Storm Windows for Soundproofing
Simple storm windows with as thick glass as possible will help with soundproofing. Expect about a 35% noise reduction if they seal tightly and the air space between the windows is at least 2". Be careful here. They are not designed to stop noise and usually stop noise more by accident that on purpose.
Using this same idea, if you buy a regular window and install it as a second window, it might work as well as a storm window. There can be several problems with this as a soundproofing solution, however. A good seal is very important in stopping noise, and storm windows are notoriously leaky. Also, the air space that can be created between the two windows is limited. The more air space the better in any soundproofing scenario and storm windows often allow only about an inch or even less. You need over two inches of air space to achieve a very good noise reduction effect, regardless of the window solution chosen.
Make sure there is at least 2" of air space between the existing window and the storm window.
Glass thickness in storm windows can also be a problem. A few use 3/16" thick glass, which is good; those with only 1/8" is not that effective. Very few use 1/4" glass or laminated glass.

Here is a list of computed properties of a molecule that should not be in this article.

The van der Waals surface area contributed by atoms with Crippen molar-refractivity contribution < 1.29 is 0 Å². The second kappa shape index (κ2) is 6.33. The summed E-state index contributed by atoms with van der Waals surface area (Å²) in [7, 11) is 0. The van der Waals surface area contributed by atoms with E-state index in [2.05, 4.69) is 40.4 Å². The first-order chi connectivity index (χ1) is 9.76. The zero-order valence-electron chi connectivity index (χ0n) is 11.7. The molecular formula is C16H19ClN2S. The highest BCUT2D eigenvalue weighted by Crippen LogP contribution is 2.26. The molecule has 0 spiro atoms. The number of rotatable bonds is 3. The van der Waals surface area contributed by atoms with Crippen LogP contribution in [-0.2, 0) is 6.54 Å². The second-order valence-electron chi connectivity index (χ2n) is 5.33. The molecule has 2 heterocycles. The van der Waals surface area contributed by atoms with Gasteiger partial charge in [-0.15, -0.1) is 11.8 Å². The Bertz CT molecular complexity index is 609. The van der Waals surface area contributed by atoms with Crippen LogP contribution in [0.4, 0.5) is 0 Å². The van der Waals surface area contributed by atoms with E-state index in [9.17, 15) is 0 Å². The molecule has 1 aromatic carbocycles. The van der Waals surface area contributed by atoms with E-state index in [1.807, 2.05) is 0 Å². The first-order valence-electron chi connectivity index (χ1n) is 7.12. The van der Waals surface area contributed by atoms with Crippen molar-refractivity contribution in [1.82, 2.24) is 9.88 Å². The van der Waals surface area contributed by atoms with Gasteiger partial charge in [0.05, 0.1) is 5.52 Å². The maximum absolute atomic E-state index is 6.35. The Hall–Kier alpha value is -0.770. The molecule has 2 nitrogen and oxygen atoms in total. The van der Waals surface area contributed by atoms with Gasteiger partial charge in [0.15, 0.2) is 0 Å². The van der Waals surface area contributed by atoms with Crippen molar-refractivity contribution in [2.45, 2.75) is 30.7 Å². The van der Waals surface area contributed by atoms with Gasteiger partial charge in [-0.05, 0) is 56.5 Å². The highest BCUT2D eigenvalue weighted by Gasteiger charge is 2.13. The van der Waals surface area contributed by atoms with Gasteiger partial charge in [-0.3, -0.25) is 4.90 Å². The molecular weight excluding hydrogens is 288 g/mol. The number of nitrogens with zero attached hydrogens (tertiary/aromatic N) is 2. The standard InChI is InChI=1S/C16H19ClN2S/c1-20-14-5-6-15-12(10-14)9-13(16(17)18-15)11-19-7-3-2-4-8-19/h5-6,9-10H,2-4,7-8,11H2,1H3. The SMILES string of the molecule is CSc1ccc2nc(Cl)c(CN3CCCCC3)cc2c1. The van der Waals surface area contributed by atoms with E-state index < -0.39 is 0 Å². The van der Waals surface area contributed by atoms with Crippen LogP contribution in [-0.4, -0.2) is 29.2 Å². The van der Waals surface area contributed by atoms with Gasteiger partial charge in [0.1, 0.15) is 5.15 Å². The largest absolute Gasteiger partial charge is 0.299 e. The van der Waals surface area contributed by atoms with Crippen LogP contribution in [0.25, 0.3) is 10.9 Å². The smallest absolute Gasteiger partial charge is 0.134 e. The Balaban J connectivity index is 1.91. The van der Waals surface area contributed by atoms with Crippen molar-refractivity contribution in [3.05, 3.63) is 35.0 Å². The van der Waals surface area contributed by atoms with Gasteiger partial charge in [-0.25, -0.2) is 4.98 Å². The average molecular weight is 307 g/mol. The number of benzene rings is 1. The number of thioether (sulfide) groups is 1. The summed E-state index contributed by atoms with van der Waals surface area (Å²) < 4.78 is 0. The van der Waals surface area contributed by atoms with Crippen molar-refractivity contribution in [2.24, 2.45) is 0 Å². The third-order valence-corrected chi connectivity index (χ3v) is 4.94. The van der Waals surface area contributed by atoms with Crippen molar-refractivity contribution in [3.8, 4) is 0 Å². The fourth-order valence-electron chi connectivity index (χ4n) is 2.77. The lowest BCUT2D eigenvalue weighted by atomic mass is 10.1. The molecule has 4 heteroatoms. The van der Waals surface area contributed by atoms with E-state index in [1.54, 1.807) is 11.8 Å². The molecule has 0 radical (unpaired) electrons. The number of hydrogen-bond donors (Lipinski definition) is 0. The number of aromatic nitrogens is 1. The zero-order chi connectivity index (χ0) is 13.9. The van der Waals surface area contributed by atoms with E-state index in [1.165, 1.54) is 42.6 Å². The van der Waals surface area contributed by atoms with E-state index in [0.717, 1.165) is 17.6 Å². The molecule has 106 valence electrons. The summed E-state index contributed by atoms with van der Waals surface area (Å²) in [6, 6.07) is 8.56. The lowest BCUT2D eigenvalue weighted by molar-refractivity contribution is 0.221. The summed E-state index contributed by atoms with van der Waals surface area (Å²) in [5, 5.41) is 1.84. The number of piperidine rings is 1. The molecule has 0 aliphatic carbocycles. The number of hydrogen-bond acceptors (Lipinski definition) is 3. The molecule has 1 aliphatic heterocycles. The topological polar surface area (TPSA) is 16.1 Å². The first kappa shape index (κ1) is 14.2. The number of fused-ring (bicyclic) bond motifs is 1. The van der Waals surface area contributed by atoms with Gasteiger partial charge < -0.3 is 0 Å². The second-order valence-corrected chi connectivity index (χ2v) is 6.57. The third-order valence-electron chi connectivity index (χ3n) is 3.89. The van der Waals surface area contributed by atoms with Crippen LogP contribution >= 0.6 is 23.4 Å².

Soundproofing & Acrylic Windows
Magnetically attached acrylic windows are not recommended for soundproofing. If you are very lucky they can stop noise as much as the storm windows mentioned above. These windows are not easy to operate once installed (technically possible to remove, but not as a practical matter), and are moderate to high priced. The only companies which give STC ratings that we are aware of have lied about these results by not telling you that the air space between the windows tested was 6", with a few other facts that were greatly exaggerated.
Acrylic windows are not effective because of the basic requirement of mass (refer to the Soundproofing Principles covered in our introductory Soundproofing course). Acryllic and other plastics do not have mass. Even at 1" thick, they are not that good at stopping noise. If someone is selling you anything plastic that they claim is designed to stop noise they are wrong.
It may be designed. But it is not designed to stop noise. The sales people are just taking a different product and trying to sell it as a noise reducer. No one we know of sells a good plastic product that does a decent job of stopping noise. We must add “that we know of”: while it is theoretically possible to make a really thick product that will stop a fair amount of noise, the prices would be absurd and the results still limited.
Continue to Window Noise Solution, Part 2